New Ways to See & Experience Planet Earth
- What happens when young NASA scientists 'grow up and up' and launch their own ventures...
GreenPolicy360 is an original Planet Labs / Planet.com follower !
- The Youthful Leadership at Planet Is on a Mission !!
- Go Chris Boshuizen, Will Marshall, Robbie Schingler !!!
The images gathered by Doves can be accessed online and some of which is available under an open data access policy, provide up-to-date information relevant to climate monitoring, crop yield prediction, urban planning, and disaster response. With acquisition of BlackBridge in July 2015, Planet Labs had 87 Dove and 5 RapidEye satellites launched into orbit. In 2017, Planet launched an additional 88 Dove satellites, and Google sold its subsidiary Terra Bella and its SkySat satellite constellation to Planet Labs. By September 2018 the company had launched nearly 300 satellites, 150 of which are active. In 2020, Planet Labs launched six additional high-resolution SkySats, and 35 Dove satellites.
Welcome to Planet (formerly Planet Labs)
A short stroll from the downtown San Francisco headquarters of Yelp and LinkedIn, Planet operates the largest and least expensive fleet of satellites in history — the first to take pictures of the entire landmass of the globe, once a day, and sell them to the public. The company is part of a fast-growing commercial satellite industry that is democratizing insights once available mainly to people with Top Secret government security clearances. -- Via NBC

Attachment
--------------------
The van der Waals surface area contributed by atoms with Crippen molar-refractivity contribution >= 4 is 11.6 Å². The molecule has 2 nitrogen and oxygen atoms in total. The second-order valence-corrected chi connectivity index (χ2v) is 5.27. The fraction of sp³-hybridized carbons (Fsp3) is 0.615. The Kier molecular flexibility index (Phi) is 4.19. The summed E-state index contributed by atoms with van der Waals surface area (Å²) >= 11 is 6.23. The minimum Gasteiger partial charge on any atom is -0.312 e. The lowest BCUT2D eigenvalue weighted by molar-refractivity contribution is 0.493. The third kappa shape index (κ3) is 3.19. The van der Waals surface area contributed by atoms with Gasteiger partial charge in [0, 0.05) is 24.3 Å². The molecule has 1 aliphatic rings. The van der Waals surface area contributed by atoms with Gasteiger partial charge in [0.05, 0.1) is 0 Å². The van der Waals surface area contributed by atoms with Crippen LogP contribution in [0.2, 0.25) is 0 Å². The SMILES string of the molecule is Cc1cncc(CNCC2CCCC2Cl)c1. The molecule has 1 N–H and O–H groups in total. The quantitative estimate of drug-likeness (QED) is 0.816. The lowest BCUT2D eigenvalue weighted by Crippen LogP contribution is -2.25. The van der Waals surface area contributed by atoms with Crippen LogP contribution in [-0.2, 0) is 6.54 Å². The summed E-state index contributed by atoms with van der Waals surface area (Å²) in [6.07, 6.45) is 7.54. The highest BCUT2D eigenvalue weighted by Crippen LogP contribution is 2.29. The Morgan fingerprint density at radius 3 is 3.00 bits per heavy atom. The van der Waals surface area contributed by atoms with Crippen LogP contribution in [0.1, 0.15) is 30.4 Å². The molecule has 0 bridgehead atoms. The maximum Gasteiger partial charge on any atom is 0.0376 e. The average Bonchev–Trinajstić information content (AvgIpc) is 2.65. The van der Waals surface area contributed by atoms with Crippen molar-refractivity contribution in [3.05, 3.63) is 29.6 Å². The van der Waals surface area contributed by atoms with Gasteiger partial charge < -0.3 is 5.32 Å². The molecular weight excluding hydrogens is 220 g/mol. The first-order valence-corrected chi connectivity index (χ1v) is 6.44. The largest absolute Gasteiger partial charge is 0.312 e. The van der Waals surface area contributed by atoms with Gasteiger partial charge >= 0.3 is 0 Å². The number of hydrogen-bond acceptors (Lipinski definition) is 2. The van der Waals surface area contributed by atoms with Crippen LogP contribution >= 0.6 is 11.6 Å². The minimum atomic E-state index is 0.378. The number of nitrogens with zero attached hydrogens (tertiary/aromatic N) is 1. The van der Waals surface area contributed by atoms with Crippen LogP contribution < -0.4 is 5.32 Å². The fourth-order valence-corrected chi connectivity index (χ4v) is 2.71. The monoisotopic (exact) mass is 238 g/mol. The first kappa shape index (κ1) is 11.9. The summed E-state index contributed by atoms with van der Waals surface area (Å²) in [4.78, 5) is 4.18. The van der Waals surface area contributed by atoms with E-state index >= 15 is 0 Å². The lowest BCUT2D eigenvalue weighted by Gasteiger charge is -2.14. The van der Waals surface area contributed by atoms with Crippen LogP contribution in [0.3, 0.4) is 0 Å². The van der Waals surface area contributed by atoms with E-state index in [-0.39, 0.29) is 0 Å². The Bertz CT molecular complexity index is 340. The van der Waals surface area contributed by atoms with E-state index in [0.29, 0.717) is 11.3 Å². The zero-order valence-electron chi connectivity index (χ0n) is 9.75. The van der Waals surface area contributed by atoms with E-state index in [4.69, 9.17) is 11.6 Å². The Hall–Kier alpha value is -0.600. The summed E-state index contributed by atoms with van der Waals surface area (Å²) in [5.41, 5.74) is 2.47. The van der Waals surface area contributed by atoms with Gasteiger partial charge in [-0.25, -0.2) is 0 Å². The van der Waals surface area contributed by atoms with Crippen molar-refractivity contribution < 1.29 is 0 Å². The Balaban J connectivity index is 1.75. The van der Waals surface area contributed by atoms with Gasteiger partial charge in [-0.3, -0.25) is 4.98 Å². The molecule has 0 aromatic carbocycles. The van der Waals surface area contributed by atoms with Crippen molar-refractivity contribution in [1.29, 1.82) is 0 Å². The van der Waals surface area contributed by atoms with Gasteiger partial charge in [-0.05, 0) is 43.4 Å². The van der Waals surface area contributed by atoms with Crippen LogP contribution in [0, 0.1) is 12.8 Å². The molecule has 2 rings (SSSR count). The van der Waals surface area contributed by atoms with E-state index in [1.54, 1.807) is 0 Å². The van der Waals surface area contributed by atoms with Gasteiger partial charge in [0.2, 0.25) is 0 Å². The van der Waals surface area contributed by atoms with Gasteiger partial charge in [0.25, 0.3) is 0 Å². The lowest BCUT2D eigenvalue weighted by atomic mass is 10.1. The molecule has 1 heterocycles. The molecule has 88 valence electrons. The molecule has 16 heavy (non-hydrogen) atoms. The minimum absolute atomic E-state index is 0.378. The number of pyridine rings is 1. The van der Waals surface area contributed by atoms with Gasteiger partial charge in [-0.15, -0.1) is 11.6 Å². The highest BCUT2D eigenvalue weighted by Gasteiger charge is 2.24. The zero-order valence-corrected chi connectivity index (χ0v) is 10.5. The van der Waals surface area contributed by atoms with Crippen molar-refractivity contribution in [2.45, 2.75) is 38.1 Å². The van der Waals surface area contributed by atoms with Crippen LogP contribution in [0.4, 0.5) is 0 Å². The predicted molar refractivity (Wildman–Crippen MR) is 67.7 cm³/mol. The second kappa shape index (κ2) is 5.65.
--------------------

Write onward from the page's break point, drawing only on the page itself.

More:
Planet Labs and a Planet API
Planet Labs's launch of the PlanetScope DOVEs is organised around the main idea to image Earth every day.
Planet designs, builds and operates ultra-compact, inexpensive cubesats which can be manufactured in bulk.
Over 130 DOVES from PlanetScope have been launched into very similar orbit planes, circling Earth every 90 minutes:
- 12 satellites on 22 June 2016
- 88 satellites on 15 February 2017
- 48 satellites on 14 July 2017
- 4 satellites on 31 October 2017
- 4 satellites on 12 January 2018
- 16 satellites on 29 November 2018
- 3 satellites on 3 December 2018
- 12 satellites on 27 December 2018
- 20 satellites on 1 April 2019
- 12 satellites on 27 November 2019
- 26 satellites on 3 September 2020
- 9 satellites on 28 October 2020
- 48 satellites on 24 January 2021
- 44 satellites on 13 January 2022
(as of May 2023)
SkySat, operated by Planet, is a high resolution constellation of 21 satellites, able to image revisit any location on Earth up to 10x daily (a daily collection capacity of 400 thousand km²/day). SkySat images are approximately 50 centimeters per pixel resolution.
Constellation & Sensor Overview
The SkySat satellite constellation consists of multiple launches of our SkySat-C generation satellites, first launched in 2016.